More than a feeling….

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additional needs, down syndrome, down's syndrome, equality, family, inclusion, love, pre natal, pregnancy, special needs, Uncategorized

My heart is broken right now. We’ve known about the #NIPT testing for ages and my life hasn’t changed at all. I still have my own family unit that I wouldn’t change for anything, the world is still turning and it doesn’t actually affect me one bit.

Except it has. Surprisingly so. It’s all I can think about. I feel constantly close to tears. I look into Seb’s beautiful trusting eyes and I feel an electric bolt of hurt shoot through me. I think about his lust for life, his infectious wit and sparkling drive to succeed, his wonderful school friends and I feel my heart sink.

Yesterday Seb and I went on an adventure to London. He blagged the afternoon off school and was excited at the prospect of going on the train and seeing one of mummy’s friends.

As usual, we were early. It’s one of my most annoying traits. Early for everything (and indecisive) – which induces anxiety. I knew I had to have my wits about me, eyes fixed on Seb and holding his hand at all times – he could run off at any given moment. And here we were – rocking up to the platform with an age to spare before our train was due.

We popped into the cafe to get some treats. Seb immediately spotted two ladies in the corner, animated and happy, watching something together on a phone. He bounced up to them and they welcomed him into their moment. It turned out to be a mum and her own mum watching a video of their daughter / granddaughters graduation. The girl in the video had just been awarded a Masters and was now studying for a PhD. The pride was in abundance as they explained to Seb what it was all about. They introduced themselves and asked what Sebs name was. They asked him where we were going and I felt my own pride bursting too when they remarked on what a polite little boy he was.

Just time to make the man behind the counter laugh before we dared to step out onto the platform. Seb immediately spotted a policeman and amazingly the policeman sensed his excitement. He came over and the two of them engaged in a wonderful conversation. The policeman explained how he was a Transport officer whose job is to keep people safe on the trains. He let Seb have a go on his walkie talkie and they talked about their favourite iPad games. He told Seb about his own children and asked Seb if he had been to school. And then the train arrived. Helpfully, the policeman told Seb to be a good boy for his mum and to hold my hand and not run off.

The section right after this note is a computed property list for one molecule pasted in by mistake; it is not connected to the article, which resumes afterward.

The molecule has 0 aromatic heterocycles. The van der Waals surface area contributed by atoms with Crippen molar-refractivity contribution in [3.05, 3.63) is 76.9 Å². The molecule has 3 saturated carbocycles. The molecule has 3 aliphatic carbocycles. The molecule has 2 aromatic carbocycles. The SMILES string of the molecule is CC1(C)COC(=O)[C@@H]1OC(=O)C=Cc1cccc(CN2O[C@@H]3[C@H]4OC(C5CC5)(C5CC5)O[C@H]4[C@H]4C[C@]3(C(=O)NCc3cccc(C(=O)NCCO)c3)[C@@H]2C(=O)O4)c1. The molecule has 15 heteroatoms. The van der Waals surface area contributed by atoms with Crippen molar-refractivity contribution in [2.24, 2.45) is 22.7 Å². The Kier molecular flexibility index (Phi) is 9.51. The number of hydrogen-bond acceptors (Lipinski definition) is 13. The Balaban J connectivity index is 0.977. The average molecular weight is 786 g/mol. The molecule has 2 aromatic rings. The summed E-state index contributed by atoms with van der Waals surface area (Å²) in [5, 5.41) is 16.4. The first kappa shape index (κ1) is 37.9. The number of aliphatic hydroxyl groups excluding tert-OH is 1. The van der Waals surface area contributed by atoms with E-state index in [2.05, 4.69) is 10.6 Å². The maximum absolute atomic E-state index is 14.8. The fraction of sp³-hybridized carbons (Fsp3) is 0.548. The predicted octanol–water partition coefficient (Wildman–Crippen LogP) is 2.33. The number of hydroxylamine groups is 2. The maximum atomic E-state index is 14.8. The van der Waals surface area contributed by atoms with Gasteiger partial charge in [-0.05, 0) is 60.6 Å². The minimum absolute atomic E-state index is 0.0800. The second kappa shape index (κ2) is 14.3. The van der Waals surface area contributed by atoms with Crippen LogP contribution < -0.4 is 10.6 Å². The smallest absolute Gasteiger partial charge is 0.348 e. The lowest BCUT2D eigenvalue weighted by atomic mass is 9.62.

We were safe on the train and, after saying “hi” to each person we passed, in our reserved seats. I sensed a small amount of irritation from the lady opposite us. She didn’t make eye contact and I guess we shattered her hopes of a quiet trip with our clattering of stuff onto the table. Understandable really. She too was engrossed in her phone. Most of the way. Seb tried to engage with her a couple of times, but she either didn’t hear or chose not to make eye contact. After about an hour he tried again. This time she did look up and couldn’t help but answer him back.

“We’re going to London” he said, with his rather endearing stutter, “w-w-w-w-where you going?”

“I’m going to London too” she replied. And that was it, she was hooked. They chatted and she didn’t seem uncomfortable at not always understanding what he was saying and the two of them struck up quite a friendship and had quite a big goodbye when the train finally reached our destination.

I saw the effect Seb had on everyone he interacted with. Like a little whirlwind of magic and mischief. A metaphorical dusting of loveliness everywhere he went. It’s something that happens every single day, and has done for the last seven years.

But in between all this there was something else. Whilst we had been waiting for our train at the start of the journey he had wanted to sit on a bench on the platform. There was another lady already there and she kindly pointed out that one part of the bench was wet.

I am sure I probably imagined it, but I saw a flicker of panic in her face as Seb took his place. Swinging his legs excitedly, he looked up at her and said “f-f-f-ank you”. Seemingly flustered and not wanting to chat, she got up and walked towards the platform, even though there were no trains due for quite a few minutes.

As she stood I noticed she was heavily pregnant. I would say about 30 weeks – certainly in the last trimester. My heart sank. All the feelings I felt that followed were most likely unfair assumptions. I was probably being paranoid. I knew nothing of this lady or what she was thinking.

But you see, that’s what all this is doing. It’s not just the introduction of a new non-invasive test, it’s a *feeling*, paranoid or not, that makes me feel sick to my core. A feeling that Down’s syndrome is being “sold” to parents to-be as something devastating, something to be scared of, something to be screened for, something to be eliminated, something to be “dealt” with. It’s a *feeling* that my beautiful boy’s life is seen, by some, maybe most, as inferior, less value, not worthy.

My heart was racing and I was honestly fighting back tears.

I need to stress that my feelings were caused by my own insecurities and anxiety and are most likely grossly unrepresentative of this lady’s view. But THAT’s what this test and all the press and abortion statistics is doing.

And I am broken. And don’t know what to do about it.

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